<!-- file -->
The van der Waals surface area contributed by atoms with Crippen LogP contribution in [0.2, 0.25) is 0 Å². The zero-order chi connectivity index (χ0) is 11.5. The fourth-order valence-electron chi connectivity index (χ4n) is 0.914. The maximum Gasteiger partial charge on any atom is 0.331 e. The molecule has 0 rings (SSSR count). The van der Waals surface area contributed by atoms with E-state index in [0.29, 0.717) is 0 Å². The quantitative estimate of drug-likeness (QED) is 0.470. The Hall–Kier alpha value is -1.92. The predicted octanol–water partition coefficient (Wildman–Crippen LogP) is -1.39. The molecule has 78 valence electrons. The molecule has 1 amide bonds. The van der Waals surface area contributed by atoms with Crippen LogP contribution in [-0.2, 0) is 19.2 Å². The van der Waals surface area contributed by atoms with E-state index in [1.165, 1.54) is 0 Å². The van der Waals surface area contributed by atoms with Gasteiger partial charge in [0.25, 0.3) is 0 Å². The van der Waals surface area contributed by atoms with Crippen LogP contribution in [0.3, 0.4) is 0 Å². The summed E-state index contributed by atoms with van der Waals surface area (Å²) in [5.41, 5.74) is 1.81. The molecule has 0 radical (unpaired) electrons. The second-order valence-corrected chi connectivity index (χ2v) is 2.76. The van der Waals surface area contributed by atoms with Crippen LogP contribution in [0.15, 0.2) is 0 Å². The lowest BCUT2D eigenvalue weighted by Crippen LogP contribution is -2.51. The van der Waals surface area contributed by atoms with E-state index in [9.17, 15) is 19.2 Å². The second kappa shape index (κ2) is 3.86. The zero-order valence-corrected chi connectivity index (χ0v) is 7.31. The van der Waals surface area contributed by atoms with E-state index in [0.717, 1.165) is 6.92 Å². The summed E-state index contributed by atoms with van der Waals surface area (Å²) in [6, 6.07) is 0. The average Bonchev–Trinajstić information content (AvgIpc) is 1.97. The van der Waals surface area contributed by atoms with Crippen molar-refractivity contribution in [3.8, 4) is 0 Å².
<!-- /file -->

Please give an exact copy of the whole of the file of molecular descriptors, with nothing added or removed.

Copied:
The van der Waals surface area contributed by atoms with Crippen LogP contribution in [0.2, 0.25) is 0 Å². The zero-order chi connectivity index (χ0) is 11.5. The fourth-order valence-electron chi connectivity index (χ4n) is 0.914. The maximum Gasteiger partial charge on any atom is 0.331 e. The molecule has 0 rings (SSSR count). The van der Waals surface area contributed by atoms with E-state index in [0.29, 0.717) is 0 Å². The quantitative estimate of drug-likeness (QED) is 0.470. The Hall–Kier alpha value is -1.92. The predicted octanol–water partition coefficient (Wildman–Crippen LogP) is -1.39. The molecule has 78 valence electrons. The molecule has 1 amide bonds. The van der Waals surface area contributed by atoms with Crippen LogP contribution in [-0.2, 0) is 19.2 Å². The van der Waals surface area contributed by atoms with E-state index in [1.165, 1.54) is 0 Å². The van der Waals surface area contributed by atoms with Gasteiger partial charge in [0.25, 0.3) is 0 Å². The van der Waals surface area contributed by atoms with Crippen LogP contribution in [0.3, 0.4) is 0 Å². The summed E-state index contributed by atoms with van der Waals surface area (Å²) in [5.41, 5.74) is 1.81. The molecule has 0 radical (unpaired) electrons. The second-order valence-corrected chi connectivity index (χ2v) is 2.76. The van der Waals surface area contributed by atoms with Crippen LogP contribution in [0.15, 0.2) is 0 Å². The lowest BCUT2D eigenvalue weighted by Crippen LogP contribution is -2.51. The van der Waals surface area contributed by atoms with E-state index in [9.17, 15) is 19.2 Å². The second kappa shape index (κ2) is 3.86. The zero-order valence-corrected chi connectivity index (χ0v) is 7.31. The van der Waals surface area contributed by atoms with E-state index in [0.717, 1.165) is 6.92 Å². The summed E-state index contributed by atoms with van der Waals surface area (Å²) in [6, 6.07) is 0. The average Bonchev–Trinajstić information content (AvgIpc) is 1.97. The van der Waals surface area contributed by atoms with Crippen molar-refractivity contribution in [3.8, 4) is 0 Å².